Why we choose to ski from East to West when crossing the Greenland  Ice Cap

First of all, no one direction is perfect or not perfect for crossing Greenland. Many expeditions cross from West to East but here is why we do it from East to West.

  1. The meeting point in Reykjavík allows our guide to go over all the equipment in a place where we can get anything that might be needed in terms of equipment. If the meeting place is Nuuk or Kangerlusaq it could be harder to get some of that since Nuuk is a small city and Kangerlusuaq is just a tiny Village.
  2. We reach the highest part of the Ice Cap sooner and have less wind in our faces. The main winds on the Greenland Icecap are Katabatic, i.e. they are powered by gravity that pulls cold air from high to low. The highest part of the crossing is East of the middle or just over 200 km from the East coast so skiing from East to West means less time with wind in the face and more time with wind in the back.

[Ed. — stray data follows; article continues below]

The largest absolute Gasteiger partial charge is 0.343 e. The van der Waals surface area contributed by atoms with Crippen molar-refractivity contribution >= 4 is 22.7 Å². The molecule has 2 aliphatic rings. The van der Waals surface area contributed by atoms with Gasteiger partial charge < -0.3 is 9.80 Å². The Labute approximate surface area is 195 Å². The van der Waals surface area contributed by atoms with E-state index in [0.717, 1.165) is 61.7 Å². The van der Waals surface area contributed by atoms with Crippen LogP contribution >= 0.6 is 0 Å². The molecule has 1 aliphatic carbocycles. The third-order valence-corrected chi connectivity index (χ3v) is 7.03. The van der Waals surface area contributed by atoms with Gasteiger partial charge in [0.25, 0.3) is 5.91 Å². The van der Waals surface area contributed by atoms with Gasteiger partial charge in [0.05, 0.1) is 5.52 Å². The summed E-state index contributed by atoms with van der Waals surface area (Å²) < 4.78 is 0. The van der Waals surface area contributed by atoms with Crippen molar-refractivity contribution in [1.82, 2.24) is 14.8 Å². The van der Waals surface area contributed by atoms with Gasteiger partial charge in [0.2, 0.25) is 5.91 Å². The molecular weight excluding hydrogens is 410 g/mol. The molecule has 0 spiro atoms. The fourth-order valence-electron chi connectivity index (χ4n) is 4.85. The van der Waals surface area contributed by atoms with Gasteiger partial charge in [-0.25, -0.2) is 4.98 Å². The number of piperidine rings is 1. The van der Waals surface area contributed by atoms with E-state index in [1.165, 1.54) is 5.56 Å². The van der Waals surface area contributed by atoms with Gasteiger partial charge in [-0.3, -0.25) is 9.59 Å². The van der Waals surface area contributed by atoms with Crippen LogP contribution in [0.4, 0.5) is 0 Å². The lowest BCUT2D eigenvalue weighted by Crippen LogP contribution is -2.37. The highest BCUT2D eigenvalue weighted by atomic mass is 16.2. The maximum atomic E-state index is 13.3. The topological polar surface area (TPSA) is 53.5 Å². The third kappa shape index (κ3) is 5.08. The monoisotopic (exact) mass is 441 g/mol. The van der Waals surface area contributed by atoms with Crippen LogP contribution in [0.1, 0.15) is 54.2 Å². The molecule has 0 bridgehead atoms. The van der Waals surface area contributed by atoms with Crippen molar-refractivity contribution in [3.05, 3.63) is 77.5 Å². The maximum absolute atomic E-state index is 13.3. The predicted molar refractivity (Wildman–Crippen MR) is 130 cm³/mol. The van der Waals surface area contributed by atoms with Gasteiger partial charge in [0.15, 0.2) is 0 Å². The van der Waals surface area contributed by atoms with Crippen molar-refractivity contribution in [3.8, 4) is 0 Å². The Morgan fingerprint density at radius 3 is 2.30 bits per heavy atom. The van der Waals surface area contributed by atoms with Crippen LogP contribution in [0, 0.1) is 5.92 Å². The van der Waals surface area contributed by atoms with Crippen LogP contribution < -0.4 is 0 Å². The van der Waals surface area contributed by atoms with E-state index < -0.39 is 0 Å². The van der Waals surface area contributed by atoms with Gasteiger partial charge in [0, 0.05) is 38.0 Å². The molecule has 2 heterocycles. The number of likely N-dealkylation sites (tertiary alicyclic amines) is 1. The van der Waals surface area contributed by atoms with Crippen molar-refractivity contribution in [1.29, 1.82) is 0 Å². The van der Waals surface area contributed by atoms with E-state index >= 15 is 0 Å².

3. We start at 900 m altitude on easy terrain, so the start is much easier than on the West side.
  4. We come to Dye 2 when we have less than a week to get to the end and it’s a great sign that the hardest part is over.
  5. Coming from high towards low terrain makes the glacier on the West side much easier to cross. On the very last day, we descend a glacier that is a bit up and down for the last hours before finishing to firm land again at Hill 660. The expeditions that start on the West side normally have a very hard time crossing this glacier at the very beginning of the expedition with heavily loaded sleds, so it takes at least two days to get up to the main Ice Cap. When going this bit down it normally takes only a few hours on the last day.
  6. Transport is very simple in the West, and we feel it is better to do the more complicated transport at the very beginning of the expedition than eventually having to wait for sometimes a couple of days before getting evacuated on the East side.

Click here to visit the Greenland Crossing Expedition page.

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